So far, Strikerz Inc looks like it’s hitting the right notes from a business perspective, shrewdly identifying why people might stray from Fifa and eFootball and endeavoring to make their failings its own strengths. The real black box at this stage, though, is the quality of football on the pitch.

We know this much: it’s being created in Unreal Engine, there’s a team of around 250 behind it, and a recent update video from Strikerz Inc showed a few seconds of gameplay. The winger whips in a grounded cross, which a forward runs onto, connects with, and ripples the back of the net.

Hardly enough to write a review on, but we can glean a few points from that nonetheless. First, eFootball uses Unreal Engine too. While that might sound like a dark harbinger for UFL, it’s important to stress that the soccer isn’t the problem in Konami’s latest. At least, not once the first few weeks of updates had rolled out and addressed all the bugs. We know it’s an engine that’s been used to great effect elsewhere in sports games, from MotoGP 22 to 7v7 American football game grid iron. We know it handles complex physics simulations and conveys animations in impressive detail. It’s a strong foundation for a football game.

And yet despite sharing an engine with eFootballthe small snatch of gameplay bore more of a resemblance to Fifa. Some of that comes down to presentation style and camera angle, but on very first impression it looks like UFL will adopt FIFA’s rather more fast-paced speed of play.

Perhaps the biggest divergence of all from the conventional wisdom of the football game world comes with UFL’s release date, though – simply “When it’s done.” Fifa has been churning out new titles to an annual cadence since 1997 – nineteen ninety-seven – and Konami’s franchise in its various names has been doing the same thing since 2001. By contrast, UFL has already been in development five years. That alone gives it an enormous advantage over its competition. Bugs can be squashed, features trialed and refined, experiments conducted and scrapped as needed, all without the pressure of an imminent deadline.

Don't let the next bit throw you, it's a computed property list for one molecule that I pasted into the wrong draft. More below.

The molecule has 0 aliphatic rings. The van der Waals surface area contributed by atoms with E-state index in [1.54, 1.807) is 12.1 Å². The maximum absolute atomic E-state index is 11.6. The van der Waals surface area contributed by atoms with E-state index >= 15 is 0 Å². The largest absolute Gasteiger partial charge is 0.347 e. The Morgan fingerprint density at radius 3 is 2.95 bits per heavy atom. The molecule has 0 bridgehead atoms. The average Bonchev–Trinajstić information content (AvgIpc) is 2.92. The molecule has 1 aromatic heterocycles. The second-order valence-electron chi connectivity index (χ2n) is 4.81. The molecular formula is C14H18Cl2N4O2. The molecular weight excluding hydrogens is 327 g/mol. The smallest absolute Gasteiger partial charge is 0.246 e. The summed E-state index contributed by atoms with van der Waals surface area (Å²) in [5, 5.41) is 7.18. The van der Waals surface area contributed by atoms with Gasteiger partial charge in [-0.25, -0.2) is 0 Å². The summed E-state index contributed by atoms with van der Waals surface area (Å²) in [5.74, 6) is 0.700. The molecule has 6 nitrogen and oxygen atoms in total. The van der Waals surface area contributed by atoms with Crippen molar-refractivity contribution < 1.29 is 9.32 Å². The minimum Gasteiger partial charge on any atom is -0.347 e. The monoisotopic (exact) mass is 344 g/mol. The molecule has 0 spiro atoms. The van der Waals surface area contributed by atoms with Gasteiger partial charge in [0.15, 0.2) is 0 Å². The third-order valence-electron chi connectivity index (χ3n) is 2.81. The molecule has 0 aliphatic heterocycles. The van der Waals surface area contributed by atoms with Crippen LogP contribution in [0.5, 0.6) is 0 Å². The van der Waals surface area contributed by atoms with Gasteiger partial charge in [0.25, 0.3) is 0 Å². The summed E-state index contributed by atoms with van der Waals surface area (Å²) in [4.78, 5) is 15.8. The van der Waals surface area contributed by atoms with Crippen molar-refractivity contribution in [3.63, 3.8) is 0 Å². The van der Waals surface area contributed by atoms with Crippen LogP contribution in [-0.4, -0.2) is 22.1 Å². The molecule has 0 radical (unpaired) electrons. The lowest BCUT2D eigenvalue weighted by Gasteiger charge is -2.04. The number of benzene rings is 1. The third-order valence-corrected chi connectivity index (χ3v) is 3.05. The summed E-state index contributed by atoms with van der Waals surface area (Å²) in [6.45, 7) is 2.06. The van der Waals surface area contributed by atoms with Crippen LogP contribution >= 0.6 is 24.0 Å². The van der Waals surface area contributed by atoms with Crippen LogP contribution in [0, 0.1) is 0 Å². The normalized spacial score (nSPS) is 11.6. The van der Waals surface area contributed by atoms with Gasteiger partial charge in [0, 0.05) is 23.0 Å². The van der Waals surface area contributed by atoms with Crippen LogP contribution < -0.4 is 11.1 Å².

Like so many of its marketing beats, UFL‘s “When it’s done” ETA speaks directly to its competition’s shortcomings. We can expect to play it in some form in 2022 though, and if it has EA and Konami worried, that’s to all of our benefits. The developers behind both franchises are among the most talented, hardworking and passionate in the industry, and the failings of both series shouldn’t be placed on their shoulders. No developer wants to put out a bad game. The two gladiators of football gaming until now have weakened not due to incompetence but decision-making at a business level. The next Fifa would blow our minds if its incredible development team had five years to work on it. We could have survived another year playing old ESP before eFootball 2023 launched instead of the confusing barebones reality we got last September, and that extra year would have shown what its equally incredible development team can do in a new engine and format.

UFL provides a crucial third player in this story. It offers a far more productive response to our current dissatisfaction than tweeting something nasty to EA or Konami, and whether or not it’s a genuine contender from its initial release, we need the increased competition it brings the sub-genre to raise the bar again.

Written by Phil Iwaniuk on behalf of GLHF.